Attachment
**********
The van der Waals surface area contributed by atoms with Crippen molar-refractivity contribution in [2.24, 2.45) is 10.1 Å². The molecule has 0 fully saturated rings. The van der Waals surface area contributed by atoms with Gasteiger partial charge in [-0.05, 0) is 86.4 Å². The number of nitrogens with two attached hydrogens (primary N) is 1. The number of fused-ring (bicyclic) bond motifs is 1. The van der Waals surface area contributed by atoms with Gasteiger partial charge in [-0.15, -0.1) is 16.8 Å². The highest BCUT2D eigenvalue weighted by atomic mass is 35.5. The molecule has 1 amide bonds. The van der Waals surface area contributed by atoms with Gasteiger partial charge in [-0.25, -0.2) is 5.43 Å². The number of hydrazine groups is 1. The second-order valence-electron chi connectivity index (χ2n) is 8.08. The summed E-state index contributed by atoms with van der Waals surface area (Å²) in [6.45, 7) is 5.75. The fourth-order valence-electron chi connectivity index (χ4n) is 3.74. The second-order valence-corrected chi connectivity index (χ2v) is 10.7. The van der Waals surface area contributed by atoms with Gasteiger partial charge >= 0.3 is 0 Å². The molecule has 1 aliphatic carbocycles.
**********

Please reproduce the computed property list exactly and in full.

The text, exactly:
The van der Waals surface area contributed by atoms with Crippen molar-refractivity contribution in [2.24, 2.45) is 10.1 Å². The molecule has 0 fully saturated rings. The van der Waals surface area contributed by atoms with Gasteiger partial charge in [-0.05, 0) is 86.4 Å². The number of nitrogens with two attached hydrogens (primary N) is 1. The number of fused-ring (bicyclic) bond motifs is 1. The van der Waals surface area contributed by atoms with Gasteiger partial charge in [-0.15, -0.1) is 16.8 Å². The highest BCUT2D eigenvalue weighted by atomic mass is 35.5. The molecule has 1 amide bonds. The van der Waals surface area contributed by atoms with Gasteiger partial charge in [-0.25, -0.2) is 5.43 Å². The number of hydrazine groups is 1. The second-order valence-electron chi connectivity index (χ2n) is 8.08. The summed E-state index contributed by atoms with van der Waals surface area (Å²) in [6.45, 7) is 5.75. The fourth-order valence-electron chi connectivity index (χ4n) is 3.74. The second-order valence-corrected chi connectivity index (χ2v) is 10.7. The van der Waals surface area contributed by atoms with Gasteiger partial charge >= 0.3 is 0 Å². The molecule has 1 aliphatic carbocycles.